7 Tips to Help You Become a Master Scheduler

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Procrastination Coach Dr. Christine Li

I'm so glad you've decided to start tackling your procrastination and to start getting things done.  I know with the help of the tools and templates in the Free Resource Library, you can get yourself unstuck and enjoy being creative, calm, and confident again.  I believe we all have outsized potential and many meaningful contributions to make in this world.  You're on your way!

7 Tips on How toBecome a Master SchedulerAll of us have limited resources: limited energy, limited brainpower, limited willpower, and limited time over the course of one day.  When we have multiple activities we’d like to get to in one day, leaving the schedule up to chance is a recipe for having our intentions go unfulfilled.

Give yourself a much better chance of feeling satisfied at the end of each day by training yourself to be a master scheduler.  No, you don’t have to micromanage everything to do this.  You just need to take an honest look at your own plans and engineer them so you can be sure to make them happen.

Here are 7 suggestions for becoming a master scheduler:

Invest the extra time to do proper schedule planning.  It may be as little as 7 minutes or as much as 45 minutes, but whatever amount of time you need to organize your schedule will pay off when you execute your plan.  Knowing where you are headed will enable you to invest your energy into making the plan happen. You won’t be wasting your willpower and mental energy constantly figuring out where to invest your attention throughout the day.

Ruthlessly eliminate unnecessary items on your schedule.  Gradually get rid of the tasks and activities that drag you down and make your free time seem to disappear. Decide what you want to focus your heart and mind on, and head in that direction instead of to the mall or to the black hole that is the internet.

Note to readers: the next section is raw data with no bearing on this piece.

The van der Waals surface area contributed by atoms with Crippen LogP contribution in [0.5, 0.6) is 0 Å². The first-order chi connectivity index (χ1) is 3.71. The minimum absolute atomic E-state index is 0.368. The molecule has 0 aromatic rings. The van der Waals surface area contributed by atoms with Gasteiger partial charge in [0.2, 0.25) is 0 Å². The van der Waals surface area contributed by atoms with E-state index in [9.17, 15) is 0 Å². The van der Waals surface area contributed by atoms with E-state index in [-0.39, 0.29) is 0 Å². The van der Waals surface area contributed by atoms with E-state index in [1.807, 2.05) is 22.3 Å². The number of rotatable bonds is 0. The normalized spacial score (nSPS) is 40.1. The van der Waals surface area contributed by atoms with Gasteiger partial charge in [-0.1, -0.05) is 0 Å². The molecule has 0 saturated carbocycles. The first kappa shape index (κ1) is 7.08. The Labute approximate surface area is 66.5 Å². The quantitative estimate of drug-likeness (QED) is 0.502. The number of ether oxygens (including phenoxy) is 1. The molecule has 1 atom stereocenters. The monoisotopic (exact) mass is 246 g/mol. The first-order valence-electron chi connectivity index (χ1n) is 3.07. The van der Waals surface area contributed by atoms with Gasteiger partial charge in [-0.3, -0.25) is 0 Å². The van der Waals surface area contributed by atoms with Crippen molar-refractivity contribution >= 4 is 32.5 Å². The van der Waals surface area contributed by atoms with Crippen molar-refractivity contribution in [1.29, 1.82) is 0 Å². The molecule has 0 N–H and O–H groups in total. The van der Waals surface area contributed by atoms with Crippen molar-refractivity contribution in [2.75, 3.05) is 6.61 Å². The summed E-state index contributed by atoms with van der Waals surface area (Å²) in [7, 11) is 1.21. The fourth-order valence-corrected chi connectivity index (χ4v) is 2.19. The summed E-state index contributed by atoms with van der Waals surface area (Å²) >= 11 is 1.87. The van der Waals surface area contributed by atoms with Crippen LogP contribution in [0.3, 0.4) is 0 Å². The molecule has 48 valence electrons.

Make sure to pre-plan what is necessary in your schedule.  One example of this is your meals.  So many people make the mistake of skipping breakfast, arguably the most important meal of the day, in order to feel like they are maximizing their time. Schedule in your meals and your exercise and any routine appointments to make sure you keep yourself in top form.  And remember — never skip breakfast!

Tightly limit how much time you allot to your projects.  Don’t throw time at your projects.  Instead, estimate how much time you will need and allow yourself just enough time, no more.  This way you’ll be more inclined to push yourself towards the finish line, saving yourself time in the process.

Schedule in significant breaks between periods of work.  When we work for hours on end our creativity and productivity wane.  Allow yourself a proper break whenever you are intensely focused or involved in medium-to-high-stress activity. Determine how long you want your break to be ahead of time, in order to protect yourself from turning your break into unnecessary Procrastination.

Clearly differentiate between work time and play time.  This is an area that chronic Procrastinators have difficulty with.  When we Procrastinate, we end up thinking about work when we are playing, and being mentally checked out when we are supposed to be working.  Being able to separate work time and play time is a skill that can be learned over time.  Try to start putting it into practice by scheduling your time more wisely today and throughout the upcoming week.

Balance heavy and light.  Be aware of busier days and make sure you schedule lighter days around them.  This will prevent you from burning out and will increase your chances of making it through the week with some energy left over.  Weekends will be that much more joyful as a result.

There are many more tips on scheduling to share, but if you stick to the ones listed here, you’ll be well on your way towards having more time for your work and for the rest of your life.  Use the extra time you have to build a better week ahead and of course, a brighter future.

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About Christine Li

I am a licensed clinical psychologist with an expertise in working with procrastinators. I enjoy the challenge of helping chronic procrastinators to see their work and their relationship to their work in a new way so they may find ways to move forward. Although I work with many students in my private practice, I also work with professionals who wish to improve their level of engagement in their work and in their lives outside of work. I have hosted this website since 2009, when I decided to reach out to those struggling with procrastination but who were outside my geographical area of New York. I have very much enjoyed the contacts I have made through this site and the coaching work that I have been able to do as a result of "Procrastination Coach." I invite you to contact me so we can discuss how my coaching services will fit with your current needs.